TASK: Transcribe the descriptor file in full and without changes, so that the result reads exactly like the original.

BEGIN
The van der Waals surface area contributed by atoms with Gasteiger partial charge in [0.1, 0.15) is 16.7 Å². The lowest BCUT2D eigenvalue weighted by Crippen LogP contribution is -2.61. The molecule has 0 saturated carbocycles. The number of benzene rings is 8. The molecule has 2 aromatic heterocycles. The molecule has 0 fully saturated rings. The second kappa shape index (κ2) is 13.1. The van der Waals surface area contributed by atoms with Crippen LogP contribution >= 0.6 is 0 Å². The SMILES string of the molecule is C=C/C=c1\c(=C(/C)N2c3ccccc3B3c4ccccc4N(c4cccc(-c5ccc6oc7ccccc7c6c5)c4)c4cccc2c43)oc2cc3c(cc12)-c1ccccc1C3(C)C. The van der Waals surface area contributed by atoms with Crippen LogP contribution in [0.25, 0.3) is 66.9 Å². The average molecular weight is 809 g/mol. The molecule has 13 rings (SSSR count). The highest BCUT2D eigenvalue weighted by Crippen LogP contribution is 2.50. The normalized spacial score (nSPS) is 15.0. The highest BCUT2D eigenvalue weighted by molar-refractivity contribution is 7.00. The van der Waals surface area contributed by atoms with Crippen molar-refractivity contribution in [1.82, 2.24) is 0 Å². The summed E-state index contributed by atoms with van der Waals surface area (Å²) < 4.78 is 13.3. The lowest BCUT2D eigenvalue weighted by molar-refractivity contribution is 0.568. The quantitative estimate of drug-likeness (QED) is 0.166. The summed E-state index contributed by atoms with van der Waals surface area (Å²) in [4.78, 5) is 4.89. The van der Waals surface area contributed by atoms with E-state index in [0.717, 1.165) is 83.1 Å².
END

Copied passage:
The van der Waals surface area contributed by atoms with Gasteiger partial charge in [0.1, 0.15) is 16.7 Å². The lowest BCUT2D eigenvalue weighted by Crippen LogP contribution is -2.61. The molecule has 0 saturated carbocycles. The number of benzene rings is 8. The molecule has 2 aromatic heterocycles. The molecule has 0 fully saturated rings. The second kappa shape index (κ2) is 13.1. The van der Waals surface area contributed by atoms with Crippen LogP contribution >= 0.6 is 0 Å². The SMILES string of the molecule is C=C/C=c1\c(=C(/C)N2c3ccccc3B3c4ccccc4N(c4cccc(-c5ccc6oc7ccccc7c6c5)c4)c4cccc2c43)oc2cc3c(cc12)-c1ccccc1C3(C)C. The van der Waals surface area contributed by atoms with Crippen LogP contribution in [0.25, 0.3) is 66.9 Å². The average molecular weight is 809 g/mol. The molecule has 13 rings (SSSR count). The highest BCUT2D eigenvalue weighted by Crippen LogP contribution is 2.50. The normalized spacial score (nSPS) is 15.0. The highest BCUT2D eigenvalue weighted by molar-refractivity contribution is 7.00. The van der Waals surface area contributed by atoms with Crippen molar-refractivity contribution in [1.82, 2.24) is 0 Å². The summed E-state index contributed by atoms with van der Waals surface area (Å²) < 4.78 is 13.3. The lowest BCUT2D eigenvalue weighted by molar-refractivity contribution is 0.568. The quantitative estimate of drug-likeness (QED) is 0.166. The summed E-state index contributed by atoms with van der Waals surface area (Å²) in [4.78, 5) is 4.89. The van der Waals surface area contributed by atoms with E-state index in [0.717, 1.165) is 83.1 Å².